Athletics News – News – Backstage With Untold Track and Field History: Mary Knisely And The Origins Of The Women’s 10,000m - News - Backstage With Untold Track and Field History: Mary Knisely And The Origins Of The Women's 10,000m

It Took Visionaries Such As Mary Knisely To Take Up

The 10,000 And Push The Fight For Running Equality

 By Marc Bloom for DyeStat

How did a high school point guard and collegiate field hockey player from Delaware go on to defeat an Olympic champion at 3,000 meters, set a world road record for 5,000 meters and wind up on the starting line of an historic women’s 10,000 meters in Australia?

In the 1970s, running for girls and women was still a back-of-the-bus phenomenon. The federal Title IX legislation of ’72 created new opportunities, but true equality moved at a slow pace. Most of the back-room politicking involved the marathon, which drew publicity and sponsorship, and cast a certain glamour; and with that had a keen history behind it.

It was asked time and again: When would women get an Olympic marathon? When would women be allowed to run the ultimate test of stamina and show their athletic virtuosity?

It’s easy to forget now that when women did finally have a marathon in the Olympics, at Los Angeles in 1984, there was still no Olympic 5,000 or 10,000 for women. Instead, women had a 3,000 for the first time in the Games in ’84, just as they’d been granted a 3,000 the previous year at the first World Championships in Helsinki.

Mary Decker figured prominently in both 3,000s. She won the world title as part of the Double Decker — she also captured the 1,500. In L.A., Decker was tripped up in the infamous Zola Budd collision, as victory went to Maricica Puica of Romania.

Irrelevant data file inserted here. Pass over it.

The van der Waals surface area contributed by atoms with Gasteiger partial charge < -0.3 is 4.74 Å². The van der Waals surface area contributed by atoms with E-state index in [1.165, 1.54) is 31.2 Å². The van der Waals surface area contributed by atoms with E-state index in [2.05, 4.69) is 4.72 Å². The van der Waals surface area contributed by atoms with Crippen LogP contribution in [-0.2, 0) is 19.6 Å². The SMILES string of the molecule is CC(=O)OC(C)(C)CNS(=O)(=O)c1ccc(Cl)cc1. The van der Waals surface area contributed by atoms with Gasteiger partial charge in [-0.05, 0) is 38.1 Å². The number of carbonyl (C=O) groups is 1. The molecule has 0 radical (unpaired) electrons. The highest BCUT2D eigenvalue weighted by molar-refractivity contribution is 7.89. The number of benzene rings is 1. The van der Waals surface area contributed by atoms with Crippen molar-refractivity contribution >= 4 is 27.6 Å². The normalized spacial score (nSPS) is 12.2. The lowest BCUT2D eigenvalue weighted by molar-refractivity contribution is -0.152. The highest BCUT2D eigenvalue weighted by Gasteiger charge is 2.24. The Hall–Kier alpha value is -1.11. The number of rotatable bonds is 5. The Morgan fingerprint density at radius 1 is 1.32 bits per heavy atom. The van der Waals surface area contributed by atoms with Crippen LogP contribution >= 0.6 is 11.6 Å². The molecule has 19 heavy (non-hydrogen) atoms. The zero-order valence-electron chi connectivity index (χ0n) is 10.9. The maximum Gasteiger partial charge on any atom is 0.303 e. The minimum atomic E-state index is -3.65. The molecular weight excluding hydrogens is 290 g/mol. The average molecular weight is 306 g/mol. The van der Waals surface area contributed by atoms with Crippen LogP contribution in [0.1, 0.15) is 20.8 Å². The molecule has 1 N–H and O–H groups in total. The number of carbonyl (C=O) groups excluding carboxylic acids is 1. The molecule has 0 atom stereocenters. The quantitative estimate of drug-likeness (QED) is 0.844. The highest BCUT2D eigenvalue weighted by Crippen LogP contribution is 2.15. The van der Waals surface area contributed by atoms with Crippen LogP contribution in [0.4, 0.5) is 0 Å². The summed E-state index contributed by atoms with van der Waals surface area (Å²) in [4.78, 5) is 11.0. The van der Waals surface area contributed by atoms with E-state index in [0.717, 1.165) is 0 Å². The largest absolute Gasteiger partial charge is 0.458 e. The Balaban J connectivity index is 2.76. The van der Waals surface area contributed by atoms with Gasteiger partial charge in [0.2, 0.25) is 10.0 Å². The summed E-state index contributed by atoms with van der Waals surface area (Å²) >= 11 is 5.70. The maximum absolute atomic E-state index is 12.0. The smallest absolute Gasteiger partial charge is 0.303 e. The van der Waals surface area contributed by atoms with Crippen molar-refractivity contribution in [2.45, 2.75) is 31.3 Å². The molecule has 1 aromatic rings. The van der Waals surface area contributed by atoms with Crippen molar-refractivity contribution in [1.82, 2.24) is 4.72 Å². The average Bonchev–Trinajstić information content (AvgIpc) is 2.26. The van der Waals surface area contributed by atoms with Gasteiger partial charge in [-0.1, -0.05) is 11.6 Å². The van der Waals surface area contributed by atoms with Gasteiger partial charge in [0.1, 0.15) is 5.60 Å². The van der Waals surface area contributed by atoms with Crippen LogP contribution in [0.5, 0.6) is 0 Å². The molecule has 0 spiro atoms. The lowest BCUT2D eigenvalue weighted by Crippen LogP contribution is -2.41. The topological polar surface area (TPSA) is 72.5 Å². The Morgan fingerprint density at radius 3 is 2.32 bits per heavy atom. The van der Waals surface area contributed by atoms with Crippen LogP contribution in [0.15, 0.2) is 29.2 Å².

Wasn’t this 5-and-10 oversight in favor of the marathon like putting the cart before the running horse? If women were considered fully capable of running 26 miles, 385 yards, what reasons could there be for denying them the “5” and “10”?

The paradox was all about administrative fine print. The Olympic Charter required that women’s events show evidence of widespread participation in at least 25 countries in order to be considered as an addition to the Olympic program. 

By the time a girl named Mary Schilly was running for Concord High in Wilmington, Del., in the mid-70s, women’s distance running was moving toward that mandate — in the marathon. By then, women were allowed into the Boston and New York City Marathons, and new, women’s-only marathons were taking center stage. 

Like most schoolgirls of the era, Schilly came to running through other sports, in her case, basketball and field hockey. Many states still lacked girls cross country, and even full…

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